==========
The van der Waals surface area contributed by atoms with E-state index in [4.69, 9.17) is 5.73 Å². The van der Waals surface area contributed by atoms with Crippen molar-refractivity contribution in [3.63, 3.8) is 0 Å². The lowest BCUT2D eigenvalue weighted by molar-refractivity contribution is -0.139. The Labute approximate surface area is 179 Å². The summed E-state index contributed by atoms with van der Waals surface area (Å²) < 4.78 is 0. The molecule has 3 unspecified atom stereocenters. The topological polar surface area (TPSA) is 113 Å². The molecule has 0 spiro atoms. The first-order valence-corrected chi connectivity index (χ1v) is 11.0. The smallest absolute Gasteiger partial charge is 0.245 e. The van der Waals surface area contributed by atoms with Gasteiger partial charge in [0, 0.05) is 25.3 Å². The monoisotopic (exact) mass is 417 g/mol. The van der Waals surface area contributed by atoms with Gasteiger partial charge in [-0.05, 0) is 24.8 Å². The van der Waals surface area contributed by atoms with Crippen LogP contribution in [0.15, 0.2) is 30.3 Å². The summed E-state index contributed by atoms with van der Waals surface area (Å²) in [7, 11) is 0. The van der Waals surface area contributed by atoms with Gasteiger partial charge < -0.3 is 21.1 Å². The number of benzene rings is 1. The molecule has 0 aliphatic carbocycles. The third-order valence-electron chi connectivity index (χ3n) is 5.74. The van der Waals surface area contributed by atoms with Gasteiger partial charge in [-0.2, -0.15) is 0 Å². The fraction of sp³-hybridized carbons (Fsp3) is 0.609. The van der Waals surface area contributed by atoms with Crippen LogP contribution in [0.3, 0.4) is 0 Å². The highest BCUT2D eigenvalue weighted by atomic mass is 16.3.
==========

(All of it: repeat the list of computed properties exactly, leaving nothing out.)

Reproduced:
The van der Waals surface area contributed by atoms with E-state index in [4.69, 9.17) is 5.73 Å². The van der Waals surface area contributed by atoms with Crippen molar-refractivity contribution in [3.63, 3.8) is 0 Å². The lowest BCUT2D eigenvalue weighted by molar-refractivity contribution is -0.139. The Labute approximate surface area is 179 Å². The summed E-state index contributed by atoms with van der Waals surface area (Å²) < 4.78 is 0. The molecule has 3 unspecified atom stereocenters. The topological polar surface area (TPSA) is 113 Å². The molecule has 0 spiro atoms. The first-order valence-corrected chi connectivity index (χ1v) is 11.0. The smallest absolute Gasteiger partial charge is 0.245 e. The van der Waals surface area contributed by atoms with Gasteiger partial charge in [0, 0.05) is 25.3 Å². The monoisotopic (exact) mass is 417 g/mol. The van der Waals surface area contributed by atoms with Gasteiger partial charge in [-0.05, 0) is 24.8 Å². The van der Waals surface area contributed by atoms with Crippen LogP contribution in [0.15, 0.2) is 30.3 Å². The summed E-state index contributed by atoms with van der Waals surface area (Å²) in [7, 11) is 0. The van der Waals surface area contributed by atoms with Gasteiger partial charge < -0.3 is 21.1 Å². The number of benzene rings is 1. The molecule has 0 aliphatic carbocycles. The third-order valence-electron chi connectivity index (χ3n) is 5.74. The van der Waals surface area contributed by atoms with Gasteiger partial charge in [-0.2, -0.15) is 0 Å². The fraction of sp³-hybridized carbons (Fsp3) is 0.609. The van der Waals surface area contributed by atoms with Crippen LogP contribution in [0.3, 0.4) is 0 Å². The highest BCUT2D eigenvalue weighted by atomic mass is 16.3.